Current Lesson
Course Content

Clean Sport: Tips for Parents


Content approved by:

UKAD Logo transparent bg

Here are our top tips to help ensure your athlete starts clean and stays clean:


Educate yourself and your athlete about the principles of clean sport, the importance of fair competition and integrity, the risks of doping, and the anti-doping rules from the National Schools Championships level onwards. Ensure you (and your athlete) know what constitutes a doping violation.

Stay updated on anti-doping policies, rule changes, and educational resources provided by relevant sports organisations. 


Ensure they fully understand that, ultimately, they are 100% responsible for what goes into their body… ‘excuses’ will be irrelevant if they fail a test. The 100% Me programme has been specifically designed to help athletes navigate the ‘clean sport’ world. Click here for more information.

The Athlete has 100% Accountability for what goes into their body

Lead by Example

Be a role model by promoting clean sports values, demonstrating sportsmanship, and emphasising the importance of playing by the rules. Demonstrating respect for clean athletes will send a positive message to your own athlete.

Create the narrative that good performances come from hard work, good nutrition, and sleep rather than external factors like protein powder (and even ‘super shoes’, etc.). Avoid suggesting (and try to discourage) the use of ‘external performance enhancers’, e.g. the use of supplements.

Emphasise Natural Abilities

Help your athlete understand that their natural abilities, hard work, and dedication are key to success, rather than relying on shortcuts or performance-enhancing substances.

Food First Approach

Emphasise the importance of proper nutrition to provide all the nutrients the body needs to perform optimally... making supplements unnecessary. Most protein powders are made from milk... and a healthy diet containing milk and other food sources is likely to easily provide enough protein for all but the most elite, full-time athlete. So, chances are it's very unlikely your athlete 'needs' a protein supplement...

Seek guidance from qualified sports nutritionists or healthcare professionals if you are concerned your athlete's nutritional needs are not being met. They can advise you, if necessary, regarding safe and legal dietary supplements. Remember, even vitamins, minerals, and herbal remedies carry a risk of contamination.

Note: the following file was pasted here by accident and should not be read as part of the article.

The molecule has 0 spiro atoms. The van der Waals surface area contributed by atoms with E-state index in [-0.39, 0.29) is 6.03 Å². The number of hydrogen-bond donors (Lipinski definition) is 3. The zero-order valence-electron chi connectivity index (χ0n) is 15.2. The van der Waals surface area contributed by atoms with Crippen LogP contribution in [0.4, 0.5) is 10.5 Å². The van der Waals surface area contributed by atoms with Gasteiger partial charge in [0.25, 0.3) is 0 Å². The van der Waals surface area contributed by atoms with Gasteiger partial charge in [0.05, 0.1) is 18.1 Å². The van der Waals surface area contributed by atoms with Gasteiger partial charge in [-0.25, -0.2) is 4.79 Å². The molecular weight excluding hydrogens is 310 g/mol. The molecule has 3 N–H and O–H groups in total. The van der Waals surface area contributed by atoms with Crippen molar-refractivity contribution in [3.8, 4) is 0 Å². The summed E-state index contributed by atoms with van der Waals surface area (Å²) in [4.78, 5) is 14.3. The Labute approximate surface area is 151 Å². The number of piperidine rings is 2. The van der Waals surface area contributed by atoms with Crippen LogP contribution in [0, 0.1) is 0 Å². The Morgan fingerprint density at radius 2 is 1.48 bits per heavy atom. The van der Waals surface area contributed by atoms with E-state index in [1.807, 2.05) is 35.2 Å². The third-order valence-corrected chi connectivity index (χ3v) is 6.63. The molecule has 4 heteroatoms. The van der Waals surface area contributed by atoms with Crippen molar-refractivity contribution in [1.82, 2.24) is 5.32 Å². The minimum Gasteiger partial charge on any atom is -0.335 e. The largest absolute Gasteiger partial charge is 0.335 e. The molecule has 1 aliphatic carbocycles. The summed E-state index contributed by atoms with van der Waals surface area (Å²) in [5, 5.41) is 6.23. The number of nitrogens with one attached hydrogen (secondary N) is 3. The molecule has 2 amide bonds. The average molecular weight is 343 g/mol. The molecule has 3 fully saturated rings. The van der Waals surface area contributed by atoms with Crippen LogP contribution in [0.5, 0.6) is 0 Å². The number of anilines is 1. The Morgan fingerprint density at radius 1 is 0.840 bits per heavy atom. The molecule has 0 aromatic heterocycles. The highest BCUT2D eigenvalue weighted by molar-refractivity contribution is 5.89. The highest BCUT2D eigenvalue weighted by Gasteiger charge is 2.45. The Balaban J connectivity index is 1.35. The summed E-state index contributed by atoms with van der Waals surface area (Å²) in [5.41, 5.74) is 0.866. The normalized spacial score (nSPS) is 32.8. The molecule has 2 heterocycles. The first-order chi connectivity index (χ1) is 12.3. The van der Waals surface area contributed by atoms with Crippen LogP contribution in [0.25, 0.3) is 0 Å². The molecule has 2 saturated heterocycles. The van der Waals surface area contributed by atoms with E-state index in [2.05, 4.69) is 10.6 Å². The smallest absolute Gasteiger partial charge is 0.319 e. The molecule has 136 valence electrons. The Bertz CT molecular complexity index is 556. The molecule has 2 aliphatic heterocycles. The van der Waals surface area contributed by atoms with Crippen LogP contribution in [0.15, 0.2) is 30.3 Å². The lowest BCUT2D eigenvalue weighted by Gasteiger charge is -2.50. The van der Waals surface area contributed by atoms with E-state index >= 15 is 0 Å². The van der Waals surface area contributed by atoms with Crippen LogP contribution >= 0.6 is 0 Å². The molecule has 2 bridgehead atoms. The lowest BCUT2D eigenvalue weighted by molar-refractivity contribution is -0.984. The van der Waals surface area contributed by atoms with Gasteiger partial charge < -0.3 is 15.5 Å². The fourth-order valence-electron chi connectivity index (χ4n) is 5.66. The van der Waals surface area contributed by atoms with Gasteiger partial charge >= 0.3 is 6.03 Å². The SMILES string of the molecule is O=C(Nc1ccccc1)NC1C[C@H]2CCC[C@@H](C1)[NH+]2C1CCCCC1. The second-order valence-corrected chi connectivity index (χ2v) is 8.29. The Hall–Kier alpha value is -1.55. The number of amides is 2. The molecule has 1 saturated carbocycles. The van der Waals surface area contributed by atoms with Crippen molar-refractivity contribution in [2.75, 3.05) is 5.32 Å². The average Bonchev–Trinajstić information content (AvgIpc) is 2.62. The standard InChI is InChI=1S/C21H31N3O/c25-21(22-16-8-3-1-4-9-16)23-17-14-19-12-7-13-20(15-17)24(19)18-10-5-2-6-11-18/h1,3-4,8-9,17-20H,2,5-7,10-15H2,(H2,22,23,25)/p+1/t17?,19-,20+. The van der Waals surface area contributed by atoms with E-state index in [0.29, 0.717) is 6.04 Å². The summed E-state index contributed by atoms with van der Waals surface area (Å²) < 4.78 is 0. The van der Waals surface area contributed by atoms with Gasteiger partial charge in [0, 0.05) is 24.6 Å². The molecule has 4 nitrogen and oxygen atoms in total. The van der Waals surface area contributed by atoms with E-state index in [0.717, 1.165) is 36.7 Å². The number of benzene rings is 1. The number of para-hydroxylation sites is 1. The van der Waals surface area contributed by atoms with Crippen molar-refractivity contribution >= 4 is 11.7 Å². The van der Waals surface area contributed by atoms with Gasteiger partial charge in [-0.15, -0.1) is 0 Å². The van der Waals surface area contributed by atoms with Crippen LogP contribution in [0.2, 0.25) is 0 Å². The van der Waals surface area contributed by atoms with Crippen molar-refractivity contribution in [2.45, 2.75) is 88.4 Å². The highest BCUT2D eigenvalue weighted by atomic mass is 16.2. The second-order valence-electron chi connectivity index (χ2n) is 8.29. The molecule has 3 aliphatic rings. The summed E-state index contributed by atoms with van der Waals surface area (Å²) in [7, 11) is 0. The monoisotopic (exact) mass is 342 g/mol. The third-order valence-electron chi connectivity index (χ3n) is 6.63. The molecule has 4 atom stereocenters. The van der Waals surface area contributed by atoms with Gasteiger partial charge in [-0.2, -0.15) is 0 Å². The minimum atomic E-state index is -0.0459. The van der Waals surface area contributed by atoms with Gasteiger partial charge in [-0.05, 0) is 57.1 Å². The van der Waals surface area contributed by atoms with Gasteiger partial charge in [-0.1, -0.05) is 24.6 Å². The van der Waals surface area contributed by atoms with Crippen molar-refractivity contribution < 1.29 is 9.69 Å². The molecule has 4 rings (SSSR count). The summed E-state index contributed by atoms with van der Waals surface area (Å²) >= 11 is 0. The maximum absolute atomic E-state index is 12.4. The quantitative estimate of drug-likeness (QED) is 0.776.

All medications, prescribed or bought over the counter, could contain prohibited substances… even simple flu remedies! UKAD has a good page about this on its website. Click here.

Get into the habit of checking that medications/prescriptions do not contain banned substances using the Global DRO search tool. Click here.

Occasionally, new medications, for example, are added to the list of banned substances. It is up to you to remain up to date with changes because saying you didn't realise will not overturn a doping ban!

Top Tips for Parents Surrounding Anti-Doping and Clean Sport

Open Communication

Promote open and honest communication with your athlete about the risks and consequences of doping. Encourage them to ask questions, express concerns, and share any experiences or pressures they may encounter. Openly discuss doping cases in the media and the consequences the banned athlete faces.


Supportive Environment

Encourage them to surround themselves with like-minded peers and coaches committed to clean sports values.

And lastly

If your athlete is set on using supplements, always insist they use products certified by Informed Sport.


informed sport logo

Visit UKAD website

If you've found this information helpful, we've created The Athlete Place, our athlete-specific platform that will inform, motivate and inspire your athlete...

Buy for Your Athlete171123

Evidence-Based Research

Our content is supported by:


  • Blank, C., Leichtfried, V., Schaiter, R., Fürhapter, C., Müller, D. and Schobersberger, W., 2015. Doping in sports: Knowledge and attitudes among parents of a Austrian junior athletes. Scandinavian journal of medicine & science in sports, 25(1), pp.116-124. (View Paper)

Last updated 10 Apr 2024.


There are no comments yet. Be the first one to leave a comment!